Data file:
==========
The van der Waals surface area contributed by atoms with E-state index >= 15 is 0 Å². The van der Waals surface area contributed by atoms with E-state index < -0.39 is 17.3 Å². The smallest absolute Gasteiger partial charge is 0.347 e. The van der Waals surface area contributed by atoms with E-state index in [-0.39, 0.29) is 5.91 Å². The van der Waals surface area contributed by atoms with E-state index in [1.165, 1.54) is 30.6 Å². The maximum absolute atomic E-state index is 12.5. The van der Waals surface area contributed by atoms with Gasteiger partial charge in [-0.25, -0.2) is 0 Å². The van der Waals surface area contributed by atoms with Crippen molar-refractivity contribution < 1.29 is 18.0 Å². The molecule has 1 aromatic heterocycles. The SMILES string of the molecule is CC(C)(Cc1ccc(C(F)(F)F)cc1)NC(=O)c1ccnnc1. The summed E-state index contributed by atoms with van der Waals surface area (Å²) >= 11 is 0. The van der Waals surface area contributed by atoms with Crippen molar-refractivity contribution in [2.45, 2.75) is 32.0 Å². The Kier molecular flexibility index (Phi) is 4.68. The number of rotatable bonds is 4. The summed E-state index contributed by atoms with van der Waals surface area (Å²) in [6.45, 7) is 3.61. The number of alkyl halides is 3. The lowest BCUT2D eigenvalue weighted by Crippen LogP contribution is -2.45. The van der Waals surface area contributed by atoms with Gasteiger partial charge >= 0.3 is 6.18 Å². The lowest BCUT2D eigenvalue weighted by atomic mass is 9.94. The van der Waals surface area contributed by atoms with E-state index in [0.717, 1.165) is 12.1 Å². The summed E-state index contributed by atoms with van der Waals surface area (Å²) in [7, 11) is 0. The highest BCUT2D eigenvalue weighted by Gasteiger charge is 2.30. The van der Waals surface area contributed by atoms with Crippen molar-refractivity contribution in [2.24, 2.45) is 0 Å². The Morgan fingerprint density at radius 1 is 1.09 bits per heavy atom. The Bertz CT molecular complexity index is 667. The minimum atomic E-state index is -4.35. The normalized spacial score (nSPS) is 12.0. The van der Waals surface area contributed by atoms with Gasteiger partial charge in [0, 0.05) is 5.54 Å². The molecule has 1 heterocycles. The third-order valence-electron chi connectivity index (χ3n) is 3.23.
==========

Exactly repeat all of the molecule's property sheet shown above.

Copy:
The van der Waals surface area contributed by atoms with E-state index >= 15 is 0 Å². The van der Waals surface area contributed by atoms with E-state index < -0.39 is 17.3 Å². The smallest absolute Gasteiger partial charge is 0.347 e. The van der Waals surface area contributed by atoms with E-state index in [-0.39, 0.29) is 5.91 Å². The van der Waals surface area contributed by atoms with E-state index in [1.165, 1.54) is 30.6 Å². The maximum absolute atomic E-state index is 12.5. The van der Waals surface area contributed by atoms with Gasteiger partial charge in [-0.25, -0.2) is 0 Å². The van der Waals surface area contributed by atoms with Crippen molar-refractivity contribution < 1.29 is 18.0 Å². The molecule has 1 aromatic heterocycles. The SMILES string of the molecule is CC(C)(Cc1ccc(C(F)(F)F)cc1)NC(=O)c1ccnnc1. The summed E-state index contributed by atoms with van der Waals surface area (Å²) >= 11 is 0. The van der Waals surface area contributed by atoms with Crippen molar-refractivity contribution in [2.45, 2.75) is 32.0 Å². The Kier molecular flexibility index (Phi) is 4.68. The number of rotatable bonds is 4. The summed E-state index contributed by atoms with van der Waals surface area (Å²) in [6.45, 7) is 3.61. The number of alkyl halides is 3. The lowest BCUT2D eigenvalue weighted by Crippen LogP contribution is -2.45. The van der Waals surface area contributed by atoms with Gasteiger partial charge >= 0.3 is 6.18 Å². The lowest BCUT2D eigenvalue weighted by atomic mass is 9.94. The van der Waals surface area contributed by atoms with E-state index in [0.717, 1.165) is 12.1 Å². The summed E-state index contributed by atoms with van der Waals surface area (Å²) in [7, 11) is 0. The highest BCUT2D eigenvalue weighted by Gasteiger charge is 2.30. The van der Waals surface area contributed by atoms with Crippen molar-refractivity contribution in [2.24, 2.45) is 0 Å². The Morgan fingerprint density at radius 1 is 1.09 bits per heavy atom. The Bertz CT molecular complexity index is 667. The minimum atomic E-state index is -4.35. The normalized spacial score (nSPS) is 12.0. The van der Waals surface area contributed by atoms with Gasteiger partial charge in [0, 0.05) is 5.54 Å². The molecule has 1 heterocycles. The third-order valence-electron chi connectivity index (χ3n) is 3.23.